And on that very philosophical note, I will end this blog here. To anyone who I haven’t seen in a while or don’t see/talk to regularly (which, sadly, is a lot of people), I hope you’re all doing well, and to everyone else, as always, take care.

different names for the same thing

Once again I’m blogging at a time that’s not the said posting time above. In fact, it’s well past that time; it’s 12:53 and I am really wasted. So, this will be a relatively short blog due to my current state of mind and the fact that I’ve found very few things that are worth blogging about lately.

Actually, if I stayed up and began this blog in an hours time it’d probably be really great. Isn’t it weird how that works? There’s always a certain point in the night when somehow all previous fatigue disappears to be replaced by a somewhat euphoric and receptive mood. For me, my day usually runs in a cycle of tiredness to alertness. Usually (on a school day), I begin the day with a horrible mood. Anyone who’s ever seen me in the mornings (my family) will know that I am definitely not¬†a morning person. If my mum or brother try to talk to me in the mornings, it’s usually returned with “Mmm…” or silence. Following this tired stage is my alertness for the day. I’m usually fully awake by period two, and this goes on during the day until I get home. When I first arrive home I sometimes feel kind of tired, and I eat and just do nothing until about 5pm when I’ll start doing work or things like that. I stay good until around midnight when it should be time for me to sleep. Like now. At this point I’m really tired and in need of sleep. Now, on those rare nights I stay up later than 2am or during sleepovers, I begin to shift into the aforementioned euphoria. From past experiences, it has kicked in at around 3am. At sleepovers when I have pulled all-nighters, I am usually in this stage until around 7am when I get completely and utterly tired and I actually do sleep. Thankfully, I only reach the latter stage on very rare occasions.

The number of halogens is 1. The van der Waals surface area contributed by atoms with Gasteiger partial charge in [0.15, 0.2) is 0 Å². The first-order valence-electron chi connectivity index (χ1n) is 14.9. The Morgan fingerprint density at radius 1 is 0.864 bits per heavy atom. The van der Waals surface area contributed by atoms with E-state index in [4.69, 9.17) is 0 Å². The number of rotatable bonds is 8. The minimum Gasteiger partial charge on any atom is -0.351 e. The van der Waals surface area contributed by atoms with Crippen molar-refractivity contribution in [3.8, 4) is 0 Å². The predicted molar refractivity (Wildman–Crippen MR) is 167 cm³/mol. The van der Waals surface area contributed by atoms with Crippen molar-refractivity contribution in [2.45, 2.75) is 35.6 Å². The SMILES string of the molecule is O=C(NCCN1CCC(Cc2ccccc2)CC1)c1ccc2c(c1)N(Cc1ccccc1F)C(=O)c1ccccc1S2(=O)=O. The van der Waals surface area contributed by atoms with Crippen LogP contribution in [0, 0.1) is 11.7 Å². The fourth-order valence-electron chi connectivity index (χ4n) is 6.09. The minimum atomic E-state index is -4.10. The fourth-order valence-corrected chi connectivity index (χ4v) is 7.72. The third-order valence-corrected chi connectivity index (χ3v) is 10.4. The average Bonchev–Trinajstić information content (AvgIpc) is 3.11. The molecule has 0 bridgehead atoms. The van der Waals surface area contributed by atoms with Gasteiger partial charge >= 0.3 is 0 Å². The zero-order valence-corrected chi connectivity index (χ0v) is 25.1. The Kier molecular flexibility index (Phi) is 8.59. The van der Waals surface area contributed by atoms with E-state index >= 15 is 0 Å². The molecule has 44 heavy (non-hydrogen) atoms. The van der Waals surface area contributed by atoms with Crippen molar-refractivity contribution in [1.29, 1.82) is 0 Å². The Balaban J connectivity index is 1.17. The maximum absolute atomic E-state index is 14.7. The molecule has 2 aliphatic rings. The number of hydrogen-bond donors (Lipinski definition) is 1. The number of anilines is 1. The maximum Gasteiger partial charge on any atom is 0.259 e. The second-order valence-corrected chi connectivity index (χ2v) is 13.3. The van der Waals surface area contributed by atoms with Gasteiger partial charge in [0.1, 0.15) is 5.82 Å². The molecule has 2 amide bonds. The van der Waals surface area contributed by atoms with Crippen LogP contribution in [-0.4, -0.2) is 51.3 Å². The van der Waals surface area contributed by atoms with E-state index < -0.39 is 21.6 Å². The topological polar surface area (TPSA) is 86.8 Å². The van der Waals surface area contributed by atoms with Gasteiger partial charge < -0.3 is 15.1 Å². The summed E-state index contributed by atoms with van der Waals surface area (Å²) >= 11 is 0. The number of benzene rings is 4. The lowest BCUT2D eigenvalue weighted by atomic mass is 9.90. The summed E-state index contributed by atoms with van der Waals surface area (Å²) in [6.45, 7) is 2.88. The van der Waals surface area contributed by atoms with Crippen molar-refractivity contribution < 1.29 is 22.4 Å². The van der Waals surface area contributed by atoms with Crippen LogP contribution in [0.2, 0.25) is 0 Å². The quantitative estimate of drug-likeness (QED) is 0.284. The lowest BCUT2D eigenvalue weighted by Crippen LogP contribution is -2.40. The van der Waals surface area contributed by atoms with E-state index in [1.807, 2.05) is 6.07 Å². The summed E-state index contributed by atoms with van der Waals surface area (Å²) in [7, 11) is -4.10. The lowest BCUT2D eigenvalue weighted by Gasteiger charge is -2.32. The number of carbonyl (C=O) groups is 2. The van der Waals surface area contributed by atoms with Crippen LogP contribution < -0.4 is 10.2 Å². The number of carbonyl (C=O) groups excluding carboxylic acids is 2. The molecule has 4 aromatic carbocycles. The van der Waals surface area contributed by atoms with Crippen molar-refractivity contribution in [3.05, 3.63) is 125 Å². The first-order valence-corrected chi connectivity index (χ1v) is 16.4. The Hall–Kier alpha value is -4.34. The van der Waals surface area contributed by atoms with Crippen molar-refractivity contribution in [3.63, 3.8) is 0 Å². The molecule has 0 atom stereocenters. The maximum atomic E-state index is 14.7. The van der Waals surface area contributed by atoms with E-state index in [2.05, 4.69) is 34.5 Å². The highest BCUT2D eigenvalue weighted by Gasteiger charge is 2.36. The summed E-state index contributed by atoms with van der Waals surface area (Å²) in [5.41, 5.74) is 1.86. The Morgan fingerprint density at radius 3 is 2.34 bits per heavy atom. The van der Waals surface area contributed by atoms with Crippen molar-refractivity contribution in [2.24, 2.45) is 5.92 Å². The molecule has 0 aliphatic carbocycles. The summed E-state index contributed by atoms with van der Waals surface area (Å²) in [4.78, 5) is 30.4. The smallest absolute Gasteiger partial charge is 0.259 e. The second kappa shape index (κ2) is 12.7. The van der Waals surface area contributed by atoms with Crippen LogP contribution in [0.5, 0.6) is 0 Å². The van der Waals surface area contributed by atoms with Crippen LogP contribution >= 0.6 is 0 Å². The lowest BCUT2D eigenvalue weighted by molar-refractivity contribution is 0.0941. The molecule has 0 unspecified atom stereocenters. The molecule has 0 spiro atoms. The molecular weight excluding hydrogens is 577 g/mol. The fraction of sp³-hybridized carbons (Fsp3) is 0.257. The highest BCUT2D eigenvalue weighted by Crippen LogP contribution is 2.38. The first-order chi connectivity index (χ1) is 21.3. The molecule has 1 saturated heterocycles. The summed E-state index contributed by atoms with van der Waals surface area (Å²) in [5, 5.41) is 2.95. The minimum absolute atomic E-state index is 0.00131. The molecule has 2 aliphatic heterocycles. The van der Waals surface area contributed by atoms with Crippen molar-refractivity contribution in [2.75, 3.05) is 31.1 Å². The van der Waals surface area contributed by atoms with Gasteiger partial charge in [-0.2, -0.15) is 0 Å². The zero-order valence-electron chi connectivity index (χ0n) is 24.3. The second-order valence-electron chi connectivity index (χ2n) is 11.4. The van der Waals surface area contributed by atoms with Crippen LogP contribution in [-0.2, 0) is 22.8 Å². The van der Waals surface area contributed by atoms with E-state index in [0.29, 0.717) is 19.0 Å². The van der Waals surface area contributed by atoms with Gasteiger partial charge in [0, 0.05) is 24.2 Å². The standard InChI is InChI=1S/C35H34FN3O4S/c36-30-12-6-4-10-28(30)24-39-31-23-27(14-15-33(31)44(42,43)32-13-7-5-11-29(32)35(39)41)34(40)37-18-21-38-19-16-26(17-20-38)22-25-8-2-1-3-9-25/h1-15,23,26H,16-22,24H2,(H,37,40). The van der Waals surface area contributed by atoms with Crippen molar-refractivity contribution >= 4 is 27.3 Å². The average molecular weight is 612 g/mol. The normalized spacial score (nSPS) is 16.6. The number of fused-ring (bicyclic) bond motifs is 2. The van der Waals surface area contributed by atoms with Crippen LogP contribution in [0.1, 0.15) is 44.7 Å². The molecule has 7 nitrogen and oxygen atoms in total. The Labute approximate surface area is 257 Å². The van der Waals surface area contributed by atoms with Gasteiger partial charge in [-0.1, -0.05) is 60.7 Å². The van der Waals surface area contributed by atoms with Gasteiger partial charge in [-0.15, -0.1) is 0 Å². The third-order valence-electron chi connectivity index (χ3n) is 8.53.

Wow, that was weird. I think my brain flows a little bit better at night. By now I can’t even remember what I wrote in the last paragraph. I’ll probably have to read it again tomorrow.

Anyway, the main point of this blog was to showcase an artist I found today, named Justin Taylor (Belle, you will recognise the name, but it’s not the guitar one). His style is a kind of realism with some elements of impressionism, often using bright colours; which I really like (as mentioned in my previous¬†blog, lack of color). Almost all his works are of the human figure, and his usual medium is oil on canvas or panel. A few of my favourite artworks of his are below, and you can check out his gallery on his website, linked above, for a larger view.

Coincidentally, Justin Taylor is also the name of a guitarist and songwriter introduced to me by Belle in our free period today. When I got home and looked him up on YouTube, I realised that I had already heard some of his songs, as I’ve been subscribed to the channel for CANdYRAT Records, a label that supports talented acoustic guitarist such as Justin Taylor. Below is the song Belle showed me today, called “Cheesy Little Love Song”.

And that is all for tonight’s blog. Goodnight, everyone.

PS. The title of this blog is from the album Plans.

PPS. Maybe it wasn’t that short after all.